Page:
Like competition? Head for the Black Hills Stock Show
By: Corinne J. Brown
Ever wonder why so many visitors flock in droves up to Rapid City, South Dakota? You might say to see Mount Rushmore, a memorable American landmark if there ever was one. Or, maybe to attend the mass motorcycle rally at nearby Sturgis; biker heaven for those who ride. But for those who really ride— as in broncs and working ranch horses, how about the Black Hills Stock Show Ranch Rodeo, held this past February 3rd thru the 6th— one of the biggest, most well-attended events in the national ranch rodeo calendar. In fact, the Stock Show itself, held from January 31st thru February 9th, is the second largest event in the state of South Dakota following the Sturgis gathering, drawing nearly 331,000 attendees.
“The Ranch Rodeo addition to the Stock Show was started here in 1985,” said organizer Kevin Schmidt, a roper, and the rodeo’s chief volunteer, going on 20 years. “It alone draws some 4,500 hundred fans. One of the reasons it’s so popular is that we’re open to anybody; day worker, full time cowboy; really, anyone who can throw a loop. We’re not affiliated with any national ranch rodeo organization, either. I’d say we draw the true cowboy, someone who’s grown up on a ranch somewhere.”
Not surprisingly, contestants come from as far away as Texas, Oklahoma, Iowa, and most of the upper Midwest. The Black Hills Stock Show General Manager, Ron Jeffries added, “Most folks don’t realize that there’s some serious ranch country up here and our boys are no strangers to getting the job done. In fact, if I had to sum up the talent in just one word, I’d say competitors from around here are just plain handy; good horsemen who know how to do it all. The main issues our judges consider are speed and accuracy; even bronc riding is judged by a combined formula.”
The statistics for the competition are staggering. This year’s preliminaries started with 54 teams. Within six hours on the first day these were whittled down to ten, plus two more teams, winners from last year’s rodeo and the summer qualifier at the Central States Fair, both of whom are automatically entered. Preliminary events included Steer Loading, Range Doctoring and Stray Gathering.
The twelve teams tackling the finals then compete in five events with a two-minute time limit: a Trailer Relay; Rope-Mug-Tie; Stray Gathering; Wild Cow Milking and the Crown Royal Wild Bronc Ride. A popular team with contestants from South Dakota and its surrounds, the Graff Ranch, took top honors by the end of the day with impressive places in all five events.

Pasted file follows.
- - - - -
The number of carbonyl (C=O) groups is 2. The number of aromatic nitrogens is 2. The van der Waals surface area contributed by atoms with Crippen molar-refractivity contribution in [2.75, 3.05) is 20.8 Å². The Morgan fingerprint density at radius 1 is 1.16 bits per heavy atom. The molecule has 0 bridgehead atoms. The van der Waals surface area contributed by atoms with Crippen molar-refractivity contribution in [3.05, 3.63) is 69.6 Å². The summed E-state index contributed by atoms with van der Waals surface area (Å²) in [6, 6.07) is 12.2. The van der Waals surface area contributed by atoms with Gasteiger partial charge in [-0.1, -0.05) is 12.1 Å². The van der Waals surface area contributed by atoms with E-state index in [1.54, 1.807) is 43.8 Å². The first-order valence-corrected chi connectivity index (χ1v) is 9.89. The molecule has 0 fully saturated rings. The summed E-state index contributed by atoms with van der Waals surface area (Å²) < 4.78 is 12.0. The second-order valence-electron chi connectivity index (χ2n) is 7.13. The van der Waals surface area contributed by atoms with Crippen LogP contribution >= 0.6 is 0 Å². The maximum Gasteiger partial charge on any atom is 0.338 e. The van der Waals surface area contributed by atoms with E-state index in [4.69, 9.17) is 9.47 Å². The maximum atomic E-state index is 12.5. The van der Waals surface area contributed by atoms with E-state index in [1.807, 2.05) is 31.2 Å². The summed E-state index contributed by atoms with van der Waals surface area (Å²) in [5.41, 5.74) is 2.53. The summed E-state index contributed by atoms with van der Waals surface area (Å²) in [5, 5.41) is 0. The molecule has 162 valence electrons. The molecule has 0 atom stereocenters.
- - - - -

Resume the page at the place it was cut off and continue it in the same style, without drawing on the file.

Team members include Josh Graff, Olive, Montana; Brady Graff, Ainsworth, Nebraska; Miles Stoner, Woodlake, Nebraska, and Clint Doll, Prairie City, South Dakota. They’re all veterans of this stock show and other regional competitions. In addition to braggin’ rights, the boys went home with saddles, coats, hats, $5,000 cash, and a traveling team trophy. Second place went to Wilson Cattle (Texas) and Third place to Creative Broadcast Services out of South Dakota and Oklahoma.
“The popularity of this rodeo draws new talent every year,” said Kevin, “ranging from cowboys 20 years of age to past 60. We see cowboys from our Native population as well; even past NFR competitors, plus we only charge $600.00 per team to enter.
To think that we started with just 12 teams 20 years ago. On top of that, we’ve got great stock handlers with fresh stock for every round (Burch Rodeo for our bucking horses from Rosette, Wyoming, and Ross McPherson for steers from South Dakota). No animal ever goes more than once. Add a great mercantile, (real useful during the breaks between rounds at the preliminaries) and a sale barn with almost every ranch in South Dakota represented, plus a dance at the very end; we’ve got it all.”
The best part seems to be the spectator turn out; families mostly with wild, enthusiastic support. Most teams have relatives somewhere in the vicinity, all events are manned by volunteers, and the area is a tourist destination. Put it all together and this is one rodeo with enviable numbers in the grandstands. Hats off to Jake Poppe of Poppe Livestock in Montana (formerly from Colorado) for winning Top Hand and Sage Haythorn from the legendary Haythorn Land & Cattle Company in Nebraska for taking Top Horse on his Quarterhorse, Lamar.
When Poppe was asked why he loves this particular rodeo and is willing to go the distance to compete, he answered, “The rodeo’s got a reputation for being well-produced, paying well and always draws good players.” (For those who might not be aware, Jake’s team won the rodeo in 2014 and his good ranch mare won Top Horse honors in 2014.)
It’s been a strong run for him and he’ll more than likely be back. Even the teams who don’t make the Black Hills Stock Show Ranch Rodeo finals usually stick around for the rest of the rodeo to cheer on those who qualified and see what they can learn to make next year’s go even better. Those who have to travel a far distance might head home early, but with regret. So consider South Dakota, cowboys.
When General Manager Jeffries was asked what advice he might give to anyone thinking of entering, he replied, “If you think you’re tough enough, come on up!”